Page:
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dc.contributor.authorPadovani, Paolo
dc.contributor.authorGiommi, Paolo
dc.contributor.authorLandt, Hermine
dc.contributor.authorPerlman, Eric S.
dc.date.accessioned2017-02-17T18:19:14Z
dc.date.available2017-02-17T18:19:14Z
dc.date.issued2007-07-10
dc.identifier.citationPadovani, P., Giommi, P., Landt, H., & Perlman, E. S. (2007). The deep x-ray radio blazar survey. III. radio number counts, evolutionary properties, and luminosity function of blazars. Astrophysical Journal, 662(1 I), 182-198. doi:10.1086/516815en_US
dc.identifier.urihttp://hdl.handle.net/11141/1202
dc.description.abstractOur knowledge of the blazar surface densities and luminosity functions, which are fundamental parameters, relies still on samples at relatively high flux limits. As a result, our understanding of this rare class of active galactic nuclei is mostly based on relatively bright and intrinsically luminous sources. We present the radio number counts, evolutionary properties, and luminosity functions of the faintest blazar sample with basically complete (∼95%) identifications. Based on the Deep X-Ray Radio Blazar Survey (DXRBS), it includes 129 flat-spectrum radio quasars ( FSRQs) and 24 BL Lac objects down to a 5 GHz flux and power ∼50 mJy and ∼ 1024 W Hz ¹, respectively, an order of magnitude improvement as compared to previously published (radio-selected) blazar samples. DXRBS FSRQs are seen to evolve strongly, up to redshift ≈1.5, above which high-power sources show a decline in their comoving space density. DXRBS BL Lac objects, on the other hand, do not evolve. High-energy and low-energy peaked BL Lac objects (HBLs and LBLs, respectively) share the same lack of cosmological evolution, which is at variance with some previous results. The observed luminosity functions are in good agreement with the predictions of unified schemes, with FSRQs getting close to their expected minimum power. Despite the fact that the large majority of our blazars are FSRQs, BL Lac objects are intrinsically ∼50 times more numerous. Finally, the relative numbers of HBLs and LBLs in the radio and X-ray bands are different from those predicted by the so-called blazar sequence and support a scenario in which HBLs represent a small minority (≈10%) of all BL Lac objects.en_US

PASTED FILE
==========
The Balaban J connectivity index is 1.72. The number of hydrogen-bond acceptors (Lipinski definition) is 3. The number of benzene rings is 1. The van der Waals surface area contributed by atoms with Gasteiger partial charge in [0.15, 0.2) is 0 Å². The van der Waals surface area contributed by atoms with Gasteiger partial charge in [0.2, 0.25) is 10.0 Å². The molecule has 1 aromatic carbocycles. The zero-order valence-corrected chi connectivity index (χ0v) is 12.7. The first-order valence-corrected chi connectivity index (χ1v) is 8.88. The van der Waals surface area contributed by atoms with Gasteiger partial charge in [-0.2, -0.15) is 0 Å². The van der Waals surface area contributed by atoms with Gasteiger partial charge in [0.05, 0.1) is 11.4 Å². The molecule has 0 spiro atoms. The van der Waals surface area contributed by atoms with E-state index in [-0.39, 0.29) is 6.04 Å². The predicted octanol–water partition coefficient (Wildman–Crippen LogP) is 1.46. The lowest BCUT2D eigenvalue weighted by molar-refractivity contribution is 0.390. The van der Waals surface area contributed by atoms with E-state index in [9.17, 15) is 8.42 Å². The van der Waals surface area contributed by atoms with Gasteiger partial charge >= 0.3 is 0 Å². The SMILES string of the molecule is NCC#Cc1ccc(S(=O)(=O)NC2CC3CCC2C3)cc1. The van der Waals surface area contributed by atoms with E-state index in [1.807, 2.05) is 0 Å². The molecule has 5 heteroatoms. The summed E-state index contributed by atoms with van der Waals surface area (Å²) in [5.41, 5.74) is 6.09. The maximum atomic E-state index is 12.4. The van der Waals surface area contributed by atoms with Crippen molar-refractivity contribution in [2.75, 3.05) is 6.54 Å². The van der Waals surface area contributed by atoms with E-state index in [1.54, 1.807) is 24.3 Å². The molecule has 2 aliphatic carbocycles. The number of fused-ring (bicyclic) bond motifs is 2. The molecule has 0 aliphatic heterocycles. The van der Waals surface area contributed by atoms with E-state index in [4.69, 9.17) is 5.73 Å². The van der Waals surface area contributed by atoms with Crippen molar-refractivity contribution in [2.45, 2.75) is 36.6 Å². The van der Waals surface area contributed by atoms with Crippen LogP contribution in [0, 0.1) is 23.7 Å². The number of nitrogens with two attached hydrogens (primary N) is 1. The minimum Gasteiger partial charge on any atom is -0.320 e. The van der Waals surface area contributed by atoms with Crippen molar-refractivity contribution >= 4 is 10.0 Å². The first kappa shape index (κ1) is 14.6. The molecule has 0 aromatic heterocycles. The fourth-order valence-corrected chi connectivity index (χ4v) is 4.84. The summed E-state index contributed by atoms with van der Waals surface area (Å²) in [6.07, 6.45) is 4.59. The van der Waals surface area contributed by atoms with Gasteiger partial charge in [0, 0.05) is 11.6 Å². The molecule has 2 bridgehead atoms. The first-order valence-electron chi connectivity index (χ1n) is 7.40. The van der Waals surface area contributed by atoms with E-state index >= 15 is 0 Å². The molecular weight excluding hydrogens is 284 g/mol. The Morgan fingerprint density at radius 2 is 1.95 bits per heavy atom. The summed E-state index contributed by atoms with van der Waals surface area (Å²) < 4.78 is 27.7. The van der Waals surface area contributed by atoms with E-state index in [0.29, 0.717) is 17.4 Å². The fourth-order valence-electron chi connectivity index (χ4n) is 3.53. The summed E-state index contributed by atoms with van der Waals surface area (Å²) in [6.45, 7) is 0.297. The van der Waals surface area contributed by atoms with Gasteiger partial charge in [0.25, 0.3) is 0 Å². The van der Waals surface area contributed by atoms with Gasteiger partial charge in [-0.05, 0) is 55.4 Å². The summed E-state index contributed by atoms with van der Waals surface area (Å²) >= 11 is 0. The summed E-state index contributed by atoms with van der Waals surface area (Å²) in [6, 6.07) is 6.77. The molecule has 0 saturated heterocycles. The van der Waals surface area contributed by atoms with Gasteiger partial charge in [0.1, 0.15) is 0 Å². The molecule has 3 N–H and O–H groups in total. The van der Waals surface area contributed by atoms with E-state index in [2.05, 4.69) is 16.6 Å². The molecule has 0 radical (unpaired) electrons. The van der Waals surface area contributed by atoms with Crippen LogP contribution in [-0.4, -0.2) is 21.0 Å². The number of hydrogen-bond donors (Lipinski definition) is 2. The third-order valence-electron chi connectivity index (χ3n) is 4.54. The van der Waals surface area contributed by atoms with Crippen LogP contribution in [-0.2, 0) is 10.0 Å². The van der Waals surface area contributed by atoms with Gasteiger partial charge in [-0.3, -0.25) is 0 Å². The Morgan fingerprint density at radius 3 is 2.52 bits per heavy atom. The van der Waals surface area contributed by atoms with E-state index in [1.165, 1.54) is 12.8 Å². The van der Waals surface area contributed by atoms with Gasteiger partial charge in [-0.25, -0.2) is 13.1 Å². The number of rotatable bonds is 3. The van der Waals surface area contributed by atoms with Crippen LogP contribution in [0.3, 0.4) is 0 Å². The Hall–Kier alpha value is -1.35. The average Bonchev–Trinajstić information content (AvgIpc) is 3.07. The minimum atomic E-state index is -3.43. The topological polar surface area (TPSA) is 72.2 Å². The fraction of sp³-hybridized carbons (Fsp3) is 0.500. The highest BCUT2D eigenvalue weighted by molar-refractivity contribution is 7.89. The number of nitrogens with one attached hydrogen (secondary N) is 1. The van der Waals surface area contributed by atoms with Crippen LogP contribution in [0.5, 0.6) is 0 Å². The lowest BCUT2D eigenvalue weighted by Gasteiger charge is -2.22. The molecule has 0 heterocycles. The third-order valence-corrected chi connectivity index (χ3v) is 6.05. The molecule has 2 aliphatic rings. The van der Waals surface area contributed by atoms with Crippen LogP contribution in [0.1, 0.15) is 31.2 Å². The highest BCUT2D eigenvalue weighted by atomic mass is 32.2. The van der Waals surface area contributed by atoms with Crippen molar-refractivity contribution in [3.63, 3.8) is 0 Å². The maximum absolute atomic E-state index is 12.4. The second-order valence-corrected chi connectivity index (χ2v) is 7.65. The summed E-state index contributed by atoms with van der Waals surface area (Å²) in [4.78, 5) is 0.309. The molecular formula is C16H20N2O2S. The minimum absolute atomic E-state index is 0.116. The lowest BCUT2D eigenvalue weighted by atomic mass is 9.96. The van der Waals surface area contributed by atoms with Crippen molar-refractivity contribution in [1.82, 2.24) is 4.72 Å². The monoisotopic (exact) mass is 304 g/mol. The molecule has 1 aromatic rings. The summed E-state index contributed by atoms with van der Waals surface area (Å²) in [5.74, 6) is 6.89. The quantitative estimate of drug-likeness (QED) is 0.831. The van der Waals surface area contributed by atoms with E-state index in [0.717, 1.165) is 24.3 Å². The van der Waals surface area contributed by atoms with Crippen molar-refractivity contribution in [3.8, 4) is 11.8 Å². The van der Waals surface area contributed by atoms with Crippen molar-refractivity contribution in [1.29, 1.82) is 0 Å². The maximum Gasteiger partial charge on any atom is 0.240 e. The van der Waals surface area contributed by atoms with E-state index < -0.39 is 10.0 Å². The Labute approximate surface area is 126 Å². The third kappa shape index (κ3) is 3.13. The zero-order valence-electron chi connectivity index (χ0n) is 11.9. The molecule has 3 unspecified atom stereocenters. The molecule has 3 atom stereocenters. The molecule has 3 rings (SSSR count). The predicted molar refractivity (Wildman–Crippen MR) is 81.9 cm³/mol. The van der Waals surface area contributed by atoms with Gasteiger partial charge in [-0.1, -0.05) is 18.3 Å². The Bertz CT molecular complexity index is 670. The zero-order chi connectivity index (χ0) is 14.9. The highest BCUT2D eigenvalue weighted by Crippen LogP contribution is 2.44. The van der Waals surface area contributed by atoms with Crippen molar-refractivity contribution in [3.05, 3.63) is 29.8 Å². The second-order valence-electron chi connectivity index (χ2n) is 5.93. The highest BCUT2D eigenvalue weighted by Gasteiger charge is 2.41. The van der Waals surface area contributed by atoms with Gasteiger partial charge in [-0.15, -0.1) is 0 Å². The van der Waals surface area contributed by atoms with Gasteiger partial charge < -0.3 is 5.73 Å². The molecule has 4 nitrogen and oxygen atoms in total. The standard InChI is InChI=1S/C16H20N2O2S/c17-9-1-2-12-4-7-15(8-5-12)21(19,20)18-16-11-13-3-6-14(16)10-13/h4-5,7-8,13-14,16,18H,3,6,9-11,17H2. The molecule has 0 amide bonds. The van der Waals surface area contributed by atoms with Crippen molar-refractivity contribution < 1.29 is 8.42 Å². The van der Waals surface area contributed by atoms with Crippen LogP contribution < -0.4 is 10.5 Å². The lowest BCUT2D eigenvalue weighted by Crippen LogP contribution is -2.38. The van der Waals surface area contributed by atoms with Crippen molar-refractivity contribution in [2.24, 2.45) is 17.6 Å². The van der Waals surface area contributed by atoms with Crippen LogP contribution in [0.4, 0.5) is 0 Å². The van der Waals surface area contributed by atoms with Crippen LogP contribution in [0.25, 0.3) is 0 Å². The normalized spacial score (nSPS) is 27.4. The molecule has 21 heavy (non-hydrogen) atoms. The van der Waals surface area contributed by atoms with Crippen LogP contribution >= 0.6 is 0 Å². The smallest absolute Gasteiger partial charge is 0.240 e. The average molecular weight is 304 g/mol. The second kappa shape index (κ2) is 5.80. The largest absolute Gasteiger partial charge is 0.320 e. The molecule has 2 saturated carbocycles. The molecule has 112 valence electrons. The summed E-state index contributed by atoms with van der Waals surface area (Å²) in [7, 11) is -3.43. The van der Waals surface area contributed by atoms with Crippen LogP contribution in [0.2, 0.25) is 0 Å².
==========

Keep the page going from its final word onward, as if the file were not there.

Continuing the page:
dc.language.isoen_USen_US
dc.rightsThis published article is made available in accordance with the publisher’s policy. It may be subject to U.S. copyright law.en_US
dc.rights.urihttps://aas.org/publications/aas-copyright-policyen_US
dc.titleThe deep x-ray radio blazar survey. III. radio number counts, evolutionary properties, and luminosity function of blazarsen_US
dc.typeArticleen_US
dc.identifier.doi10.1086/516815


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